The stamp duty increase will raise $37.5 million in 2014/15, while the light vehicle registration fee increase will raise $99.3 million.

Mr O'Brien said Victoria's share of GST revenue was to blame for the registration and stamp duty increases.

Victoria's GST share is down from 90 cents in the dollar to 88 cents, creating a $286 million shortfall, he said.

The additional charges would fund major transport infrastructure projects to be announced in the May 6 budget, and support opportunities for workers in Victoria's ailing car industry, he said.

The registration fee for a light vehicle will be $270 in 2014/15.

The stamp duty increase will raise $37.5 million in 2014/15, while the light vehicle registration fee increase will raise $99.3 million.

Mr O'Brien said Victoria's share of GST revenue was to blame for the registration and stamp duty increases.

Victoria's GST share is down from 90 cents in the dollar to 88 cents, creating a $286 million shortfall, he said.

The additional charges would fund major transport infrastructure projects to be announced in the May 6 budget, and support opportunities for workers in Victoria's ailing car industry, he said.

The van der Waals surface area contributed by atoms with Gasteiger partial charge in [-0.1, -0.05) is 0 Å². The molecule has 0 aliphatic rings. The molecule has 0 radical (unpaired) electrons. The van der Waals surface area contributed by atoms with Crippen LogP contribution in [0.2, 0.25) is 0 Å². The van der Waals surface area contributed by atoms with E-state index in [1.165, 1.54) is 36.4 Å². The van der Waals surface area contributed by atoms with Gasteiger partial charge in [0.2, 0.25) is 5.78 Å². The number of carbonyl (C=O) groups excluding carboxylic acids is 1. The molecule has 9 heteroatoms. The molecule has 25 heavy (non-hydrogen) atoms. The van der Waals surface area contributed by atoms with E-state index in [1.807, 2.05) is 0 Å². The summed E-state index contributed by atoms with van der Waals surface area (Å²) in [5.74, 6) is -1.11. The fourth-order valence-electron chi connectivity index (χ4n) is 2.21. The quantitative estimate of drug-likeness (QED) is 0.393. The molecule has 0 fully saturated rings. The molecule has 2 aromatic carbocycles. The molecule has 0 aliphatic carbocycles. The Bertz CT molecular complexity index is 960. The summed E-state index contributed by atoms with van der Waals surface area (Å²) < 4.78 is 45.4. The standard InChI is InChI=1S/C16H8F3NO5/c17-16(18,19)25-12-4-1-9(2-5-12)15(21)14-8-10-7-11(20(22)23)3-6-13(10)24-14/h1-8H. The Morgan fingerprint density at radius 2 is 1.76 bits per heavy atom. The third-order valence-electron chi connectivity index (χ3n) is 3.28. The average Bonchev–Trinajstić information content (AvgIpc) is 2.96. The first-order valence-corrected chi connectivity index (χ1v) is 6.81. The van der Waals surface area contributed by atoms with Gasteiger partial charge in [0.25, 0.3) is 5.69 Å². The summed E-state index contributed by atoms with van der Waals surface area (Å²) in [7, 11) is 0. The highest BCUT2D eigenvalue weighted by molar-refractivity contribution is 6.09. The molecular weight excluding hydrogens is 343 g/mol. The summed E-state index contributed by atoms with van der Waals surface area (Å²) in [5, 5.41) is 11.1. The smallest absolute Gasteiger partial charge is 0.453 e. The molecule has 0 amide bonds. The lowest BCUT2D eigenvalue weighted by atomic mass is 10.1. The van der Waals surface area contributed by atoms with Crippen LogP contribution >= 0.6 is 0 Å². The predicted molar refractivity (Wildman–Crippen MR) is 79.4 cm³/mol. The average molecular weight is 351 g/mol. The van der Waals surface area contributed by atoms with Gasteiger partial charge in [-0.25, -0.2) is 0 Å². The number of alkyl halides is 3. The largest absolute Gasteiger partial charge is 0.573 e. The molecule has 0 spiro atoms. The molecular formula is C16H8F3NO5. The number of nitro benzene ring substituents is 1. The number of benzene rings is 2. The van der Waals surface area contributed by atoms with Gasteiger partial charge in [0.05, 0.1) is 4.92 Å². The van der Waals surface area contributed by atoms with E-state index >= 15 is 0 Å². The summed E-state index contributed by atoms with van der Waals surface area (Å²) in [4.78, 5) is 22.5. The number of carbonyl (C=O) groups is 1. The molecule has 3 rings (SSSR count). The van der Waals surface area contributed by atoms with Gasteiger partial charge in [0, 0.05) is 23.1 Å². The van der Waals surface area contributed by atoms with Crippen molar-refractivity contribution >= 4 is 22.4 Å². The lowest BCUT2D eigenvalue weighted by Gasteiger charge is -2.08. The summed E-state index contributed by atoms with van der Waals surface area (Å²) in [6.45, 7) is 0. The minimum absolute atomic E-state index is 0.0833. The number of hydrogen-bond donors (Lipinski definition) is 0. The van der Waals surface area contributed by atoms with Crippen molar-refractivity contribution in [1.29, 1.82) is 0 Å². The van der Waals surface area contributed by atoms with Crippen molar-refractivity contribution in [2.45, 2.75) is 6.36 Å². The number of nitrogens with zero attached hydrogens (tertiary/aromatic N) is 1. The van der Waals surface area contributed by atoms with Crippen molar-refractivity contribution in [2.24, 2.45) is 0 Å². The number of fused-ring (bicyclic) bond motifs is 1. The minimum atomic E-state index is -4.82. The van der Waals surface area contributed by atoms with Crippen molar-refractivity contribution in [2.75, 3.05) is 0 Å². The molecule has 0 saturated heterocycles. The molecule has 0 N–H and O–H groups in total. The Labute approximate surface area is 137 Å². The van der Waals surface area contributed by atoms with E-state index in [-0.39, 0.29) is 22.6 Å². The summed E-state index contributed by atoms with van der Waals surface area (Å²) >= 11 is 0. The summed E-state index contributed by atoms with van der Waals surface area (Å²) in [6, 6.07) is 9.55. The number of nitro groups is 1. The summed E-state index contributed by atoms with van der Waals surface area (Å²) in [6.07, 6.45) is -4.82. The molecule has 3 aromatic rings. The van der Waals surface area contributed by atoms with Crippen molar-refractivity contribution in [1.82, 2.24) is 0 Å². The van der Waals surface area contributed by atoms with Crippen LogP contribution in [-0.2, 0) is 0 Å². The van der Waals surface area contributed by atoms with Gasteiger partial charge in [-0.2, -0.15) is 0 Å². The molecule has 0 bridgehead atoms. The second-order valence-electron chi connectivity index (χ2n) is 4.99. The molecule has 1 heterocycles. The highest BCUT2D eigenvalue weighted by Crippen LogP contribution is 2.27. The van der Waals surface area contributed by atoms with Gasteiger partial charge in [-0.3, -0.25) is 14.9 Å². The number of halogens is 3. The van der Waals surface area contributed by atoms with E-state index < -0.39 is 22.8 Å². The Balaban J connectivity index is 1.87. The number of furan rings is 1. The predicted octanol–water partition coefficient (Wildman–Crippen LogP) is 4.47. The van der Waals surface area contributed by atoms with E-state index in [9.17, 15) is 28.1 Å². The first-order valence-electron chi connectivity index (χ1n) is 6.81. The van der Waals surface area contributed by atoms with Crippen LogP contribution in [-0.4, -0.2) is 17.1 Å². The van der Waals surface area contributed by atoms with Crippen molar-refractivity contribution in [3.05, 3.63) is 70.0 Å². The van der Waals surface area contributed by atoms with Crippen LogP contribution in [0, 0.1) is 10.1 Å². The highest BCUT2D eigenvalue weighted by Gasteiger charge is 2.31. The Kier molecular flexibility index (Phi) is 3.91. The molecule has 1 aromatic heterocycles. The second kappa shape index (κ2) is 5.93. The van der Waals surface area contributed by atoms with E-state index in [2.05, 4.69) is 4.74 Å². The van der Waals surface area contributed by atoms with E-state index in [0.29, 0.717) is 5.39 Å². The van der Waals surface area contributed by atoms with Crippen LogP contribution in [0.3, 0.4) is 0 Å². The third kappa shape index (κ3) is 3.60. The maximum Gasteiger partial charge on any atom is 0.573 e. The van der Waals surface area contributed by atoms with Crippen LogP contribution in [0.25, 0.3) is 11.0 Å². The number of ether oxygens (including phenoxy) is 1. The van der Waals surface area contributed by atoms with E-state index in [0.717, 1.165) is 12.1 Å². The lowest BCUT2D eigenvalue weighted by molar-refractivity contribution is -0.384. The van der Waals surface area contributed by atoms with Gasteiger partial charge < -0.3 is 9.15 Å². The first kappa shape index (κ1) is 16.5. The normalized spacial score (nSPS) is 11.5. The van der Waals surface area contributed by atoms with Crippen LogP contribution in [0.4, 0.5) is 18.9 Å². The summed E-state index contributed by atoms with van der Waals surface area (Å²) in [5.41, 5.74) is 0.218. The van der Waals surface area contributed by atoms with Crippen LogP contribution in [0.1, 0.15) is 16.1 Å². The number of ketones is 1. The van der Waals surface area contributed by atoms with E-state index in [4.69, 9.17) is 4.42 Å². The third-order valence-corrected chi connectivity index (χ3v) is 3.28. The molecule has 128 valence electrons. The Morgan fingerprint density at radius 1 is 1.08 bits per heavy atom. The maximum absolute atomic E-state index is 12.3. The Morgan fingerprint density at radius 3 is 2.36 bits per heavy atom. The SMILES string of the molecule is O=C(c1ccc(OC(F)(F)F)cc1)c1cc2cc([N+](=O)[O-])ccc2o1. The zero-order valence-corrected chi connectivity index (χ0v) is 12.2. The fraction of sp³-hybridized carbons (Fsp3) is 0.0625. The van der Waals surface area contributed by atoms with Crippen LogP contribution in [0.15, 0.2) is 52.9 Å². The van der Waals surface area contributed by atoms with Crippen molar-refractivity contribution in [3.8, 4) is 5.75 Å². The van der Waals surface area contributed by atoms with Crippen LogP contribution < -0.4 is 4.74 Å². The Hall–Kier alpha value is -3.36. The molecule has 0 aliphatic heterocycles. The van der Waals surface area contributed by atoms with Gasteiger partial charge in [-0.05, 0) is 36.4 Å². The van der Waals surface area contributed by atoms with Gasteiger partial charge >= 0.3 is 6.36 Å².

Mr O'Brien demanded a fairer share of GST revenue for Victoria and called on the federal government to support the state with additional infrastructure grants.

He said while Victoria now gets an 88-cents-in-the-dollar share, South Australia receives $1.28.

"We need some assistance from the commonwealth government to do that," he said.

"One way that Victoria can do that is to get a fairer share of GST, but another way is with direct support from the commonwealth, through grants to Victoria, to help us get on and build this infrastructure more quickly."